On December 22, 2005, Virginia Governor Mark Warner granted a full pardon to Phillip Leon Thurman, a Virginia man who served nearly 20 years in prison for a 1984 rape, abduction and assault he did not commit.
Blood typing of biological evidence was used to convict Thurman in 1985. A DNA test of this evidence, ordered by Gov. Warner in 2004, led to Thurman’s exoneration.
In the early morning of Dec. 30, 1984, a 37-year-old woman was dragged from an Alexandria, Virginia, bus stop by an unknown African-American man. The man beat and raped the victim and attempted to strangle her.
Thurman was apprehended by police shortly after the crime. The victim described her attacker as a tall, thin, African-American man wearing a green jacket. Thurman, who matched that description, was seen by police near the crime scene. He said he was walking home after a night spent with friends and family.
At his jury trial in 1985, the victim and another witness identified Thurman as the perpetrator of this crime.
Mary Jane Burton, an analyst at the Virginia state crime lab, testified that biological evidence found on the victim’s underwear matched Thurman’s blood type – Type B, which is shared by 20 percent of African-American men.
While in prison, Thurman wrote letters proclaiming his innocence to dozens of lawyers, judges and organizations. He served 20 years of his 31-year sentence in prison and was released on parole, at age 50, on November 17, 2004. As required by law, he registered as a sex offender in the Virginia database as soon as he arrived home.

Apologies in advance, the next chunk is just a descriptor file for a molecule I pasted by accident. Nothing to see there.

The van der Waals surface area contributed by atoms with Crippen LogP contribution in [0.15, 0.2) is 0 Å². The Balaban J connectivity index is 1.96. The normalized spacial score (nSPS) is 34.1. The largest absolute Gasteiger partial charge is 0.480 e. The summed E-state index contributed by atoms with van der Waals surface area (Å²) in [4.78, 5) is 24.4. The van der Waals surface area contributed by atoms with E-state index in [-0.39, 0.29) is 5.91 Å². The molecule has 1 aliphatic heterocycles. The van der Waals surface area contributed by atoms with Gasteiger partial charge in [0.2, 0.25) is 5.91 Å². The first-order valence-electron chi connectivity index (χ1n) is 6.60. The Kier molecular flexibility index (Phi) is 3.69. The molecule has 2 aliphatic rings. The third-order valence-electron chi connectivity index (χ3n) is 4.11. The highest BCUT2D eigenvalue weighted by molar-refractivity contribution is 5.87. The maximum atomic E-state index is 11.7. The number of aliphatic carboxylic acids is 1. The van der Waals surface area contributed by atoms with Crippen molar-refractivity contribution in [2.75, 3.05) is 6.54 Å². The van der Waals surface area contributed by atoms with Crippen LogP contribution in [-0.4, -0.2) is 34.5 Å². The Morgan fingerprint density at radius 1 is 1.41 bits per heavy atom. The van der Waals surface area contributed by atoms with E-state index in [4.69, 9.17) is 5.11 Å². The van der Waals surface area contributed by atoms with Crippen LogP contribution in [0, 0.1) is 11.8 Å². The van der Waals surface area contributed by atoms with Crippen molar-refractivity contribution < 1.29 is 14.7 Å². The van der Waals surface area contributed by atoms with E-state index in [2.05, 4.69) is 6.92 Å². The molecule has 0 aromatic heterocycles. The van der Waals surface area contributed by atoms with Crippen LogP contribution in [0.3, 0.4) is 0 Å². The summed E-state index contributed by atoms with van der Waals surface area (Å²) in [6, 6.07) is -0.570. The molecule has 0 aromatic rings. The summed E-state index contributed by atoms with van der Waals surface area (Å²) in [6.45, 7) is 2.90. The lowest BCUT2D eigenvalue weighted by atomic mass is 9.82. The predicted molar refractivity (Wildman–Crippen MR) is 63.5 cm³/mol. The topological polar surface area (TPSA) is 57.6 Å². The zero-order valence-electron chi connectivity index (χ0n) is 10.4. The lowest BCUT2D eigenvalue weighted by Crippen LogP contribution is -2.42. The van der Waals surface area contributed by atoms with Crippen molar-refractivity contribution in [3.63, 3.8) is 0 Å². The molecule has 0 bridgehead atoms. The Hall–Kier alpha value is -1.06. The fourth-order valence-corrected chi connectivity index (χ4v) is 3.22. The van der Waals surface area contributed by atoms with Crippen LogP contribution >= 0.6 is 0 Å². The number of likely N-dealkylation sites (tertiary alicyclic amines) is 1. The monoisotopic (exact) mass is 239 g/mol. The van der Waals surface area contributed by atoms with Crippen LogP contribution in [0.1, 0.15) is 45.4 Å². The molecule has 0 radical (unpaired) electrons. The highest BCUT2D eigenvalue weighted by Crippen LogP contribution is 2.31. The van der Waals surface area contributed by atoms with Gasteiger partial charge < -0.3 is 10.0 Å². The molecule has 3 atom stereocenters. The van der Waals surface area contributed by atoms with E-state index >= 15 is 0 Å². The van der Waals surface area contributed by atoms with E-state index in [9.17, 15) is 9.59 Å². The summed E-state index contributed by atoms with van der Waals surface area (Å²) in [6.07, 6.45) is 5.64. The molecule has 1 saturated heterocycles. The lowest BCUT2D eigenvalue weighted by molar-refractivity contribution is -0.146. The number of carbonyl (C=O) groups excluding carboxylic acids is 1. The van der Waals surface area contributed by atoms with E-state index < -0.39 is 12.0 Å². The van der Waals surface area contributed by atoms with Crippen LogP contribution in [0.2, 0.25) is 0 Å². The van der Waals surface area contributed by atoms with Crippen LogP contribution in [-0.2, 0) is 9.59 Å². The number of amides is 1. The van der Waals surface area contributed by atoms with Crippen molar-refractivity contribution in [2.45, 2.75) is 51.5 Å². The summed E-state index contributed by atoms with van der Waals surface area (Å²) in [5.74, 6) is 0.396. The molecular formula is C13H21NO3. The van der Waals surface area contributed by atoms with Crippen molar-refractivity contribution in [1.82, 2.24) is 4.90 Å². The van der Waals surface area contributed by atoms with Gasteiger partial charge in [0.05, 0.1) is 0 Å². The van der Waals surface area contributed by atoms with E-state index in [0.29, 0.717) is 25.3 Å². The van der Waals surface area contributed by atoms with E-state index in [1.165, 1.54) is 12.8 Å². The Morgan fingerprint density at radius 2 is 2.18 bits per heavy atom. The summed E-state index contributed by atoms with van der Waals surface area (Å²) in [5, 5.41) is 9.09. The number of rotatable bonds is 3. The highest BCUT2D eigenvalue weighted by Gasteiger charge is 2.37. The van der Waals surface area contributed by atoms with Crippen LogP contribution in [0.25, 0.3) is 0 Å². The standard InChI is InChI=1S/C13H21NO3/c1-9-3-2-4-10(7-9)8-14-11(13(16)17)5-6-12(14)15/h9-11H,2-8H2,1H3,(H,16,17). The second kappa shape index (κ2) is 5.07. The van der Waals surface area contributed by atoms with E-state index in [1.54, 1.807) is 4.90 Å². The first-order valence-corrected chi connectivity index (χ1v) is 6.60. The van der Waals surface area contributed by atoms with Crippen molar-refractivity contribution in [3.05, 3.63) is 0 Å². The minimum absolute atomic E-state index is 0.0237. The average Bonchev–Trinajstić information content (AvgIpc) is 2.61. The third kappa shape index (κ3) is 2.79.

The DNA testing that led to Thurman's exoneration was sparked by developments in other Virginia cases.
In 2001, attorneys at the Innocence Project obtained DNA testing in the case of Virginia inmate Marvin Anderson
, who was convicted of rape in 1982. Evidence from Anderson’s case, thought to have been lost, had been located in the notebook of forensic analyst Mary Jane Burton, who performed conventional serology testing in Anderson’s case. The DNA test proved that Anderson could not have committed the rape for which he was convicted. In 2003 and 2004, evidence saved by Burton was instrumental in proving the innocence of Virginia inmates Julius Ruffin
and Arthur Lee Whitfield
Had Burton followed lab policy and returned the partially used swabs to the rape kit, all evidence in these cases may have been forever lost. After the exonerations of Anderson, Ruffin and Whitfield, the Innocence Project and others pushed for a review of cases in Burton’s file.
In 2004, Gov. Warner ordered that a random 10 percent of cases in Burton’s file be tested. This audit led to DNA tests in Thurman’s case and the case of Willie Davidson
, who was convicted of rape and robbery in 1981.
Testing proved that Thurman could not have left the stain on the victim’s underwear, which was used as evidence against him at trial. Virginia officials have announced that the DNA profile found on that stain matches another person in the state’s DNA database. Police and prosecutors are further investigating the case.
On December 14, 2005, Gov. Warner announced that DNA testing on evidence from Burton's files had exonerated Virginia inmates Thurman and Davidson. On December 22, 2005, Gov. Warner granted full pardons to both men.
The Virginia Legislature awarded Thurman $468,000 in compensation.